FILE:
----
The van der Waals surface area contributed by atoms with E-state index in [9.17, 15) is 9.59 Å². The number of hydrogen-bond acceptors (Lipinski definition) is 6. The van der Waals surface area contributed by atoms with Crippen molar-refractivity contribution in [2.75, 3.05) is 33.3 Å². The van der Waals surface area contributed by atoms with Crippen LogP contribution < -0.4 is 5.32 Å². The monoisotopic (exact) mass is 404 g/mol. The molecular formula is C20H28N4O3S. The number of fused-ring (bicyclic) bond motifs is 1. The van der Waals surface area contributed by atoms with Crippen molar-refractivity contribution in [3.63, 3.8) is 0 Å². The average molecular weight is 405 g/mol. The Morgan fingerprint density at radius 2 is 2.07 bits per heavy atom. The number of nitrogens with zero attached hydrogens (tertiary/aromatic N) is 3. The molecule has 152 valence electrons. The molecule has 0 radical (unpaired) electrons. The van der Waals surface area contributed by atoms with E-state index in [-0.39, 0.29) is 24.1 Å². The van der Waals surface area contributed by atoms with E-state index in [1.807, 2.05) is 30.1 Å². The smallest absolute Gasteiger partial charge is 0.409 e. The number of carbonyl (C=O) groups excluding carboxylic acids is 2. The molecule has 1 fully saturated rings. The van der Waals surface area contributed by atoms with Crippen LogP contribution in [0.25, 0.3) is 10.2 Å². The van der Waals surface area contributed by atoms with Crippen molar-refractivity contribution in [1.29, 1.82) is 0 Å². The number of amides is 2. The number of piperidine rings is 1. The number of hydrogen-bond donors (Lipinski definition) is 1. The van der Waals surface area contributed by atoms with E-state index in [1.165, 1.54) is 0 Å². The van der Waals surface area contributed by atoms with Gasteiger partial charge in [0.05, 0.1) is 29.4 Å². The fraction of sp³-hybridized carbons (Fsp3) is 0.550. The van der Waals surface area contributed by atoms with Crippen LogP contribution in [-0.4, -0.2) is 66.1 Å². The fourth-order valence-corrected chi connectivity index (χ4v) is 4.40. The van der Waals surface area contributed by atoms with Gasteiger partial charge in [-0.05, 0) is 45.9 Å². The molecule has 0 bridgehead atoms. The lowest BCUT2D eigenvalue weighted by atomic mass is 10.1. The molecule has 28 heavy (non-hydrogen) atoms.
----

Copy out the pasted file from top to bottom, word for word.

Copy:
The van der Waals surface area contributed by atoms with E-state index in [9.17, 15) is 9.59 Å². The number of hydrogen-bond acceptors (Lipinski definition) is 6. The van der Waals surface area contributed by atoms with Crippen molar-refractivity contribution in [2.75, 3.05) is 33.3 Å². The van der Waals surface area contributed by atoms with Crippen LogP contribution < -0.4 is 5.32 Å². The monoisotopic (exact) mass is 404 g/mol. The molecular formula is C20H28N4O3S. The number of fused-ring (bicyclic) bond motifs is 1. The van der Waals surface area contributed by atoms with Crippen molar-refractivity contribution in [3.63, 3.8) is 0 Å². The average molecular weight is 405 g/mol. The Morgan fingerprint density at radius 2 is 2.07 bits per heavy atom. The number of nitrogens with zero attached hydrogens (tertiary/aromatic N) is 3. The molecule has 152 valence electrons. The molecule has 0 radical (unpaired) electrons. The van der Waals surface area contributed by atoms with E-state index in [-0.39, 0.29) is 24.1 Å². The van der Waals surface area contributed by atoms with E-state index in [1.807, 2.05) is 30.1 Å². The smallest absolute Gasteiger partial charge is 0.409 e. The number of carbonyl (C=O) groups excluding carboxylic acids is 2. The molecule has 1 fully saturated rings. The van der Waals surface area contributed by atoms with Crippen LogP contribution in [0.25, 0.3) is 10.2 Å². The van der Waals surface area contributed by atoms with Crippen molar-refractivity contribution in [1.29, 1.82) is 0 Å². The number of amides is 2. The number of piperidine rings is 1. The number of hydrogen-bond donors (Lipinski definition) is 1. The van der Waals surface area contributed by atoms with E-state index in [1.165, 1.54) is 0 Å². The van der Waals surface area contributed by atoms with Gasteiger partial charge in [0.05, 0.1) is 29.4 Å². The fraction of sp³-hybridized carbons (Fsp3) is 0.550. The van der Waals surface area contributed by atoms with Crippen LogP contribution in [-0.4, -0.2) is 66.1 Å². The fourth-order valence-corrected chi connectivity index (χ4v) is 4.40. The van der Waals surface area contributed by atoms with Gasteiger partial charge in [-0.05, 0) is 45.9 Å². The molecule has 0 bridgehead atoms. The lowest BCUT2D eigenvalue weighted by atomic mass is 10.1. The molecule has 28 heavy (non-hydrogen) atoms.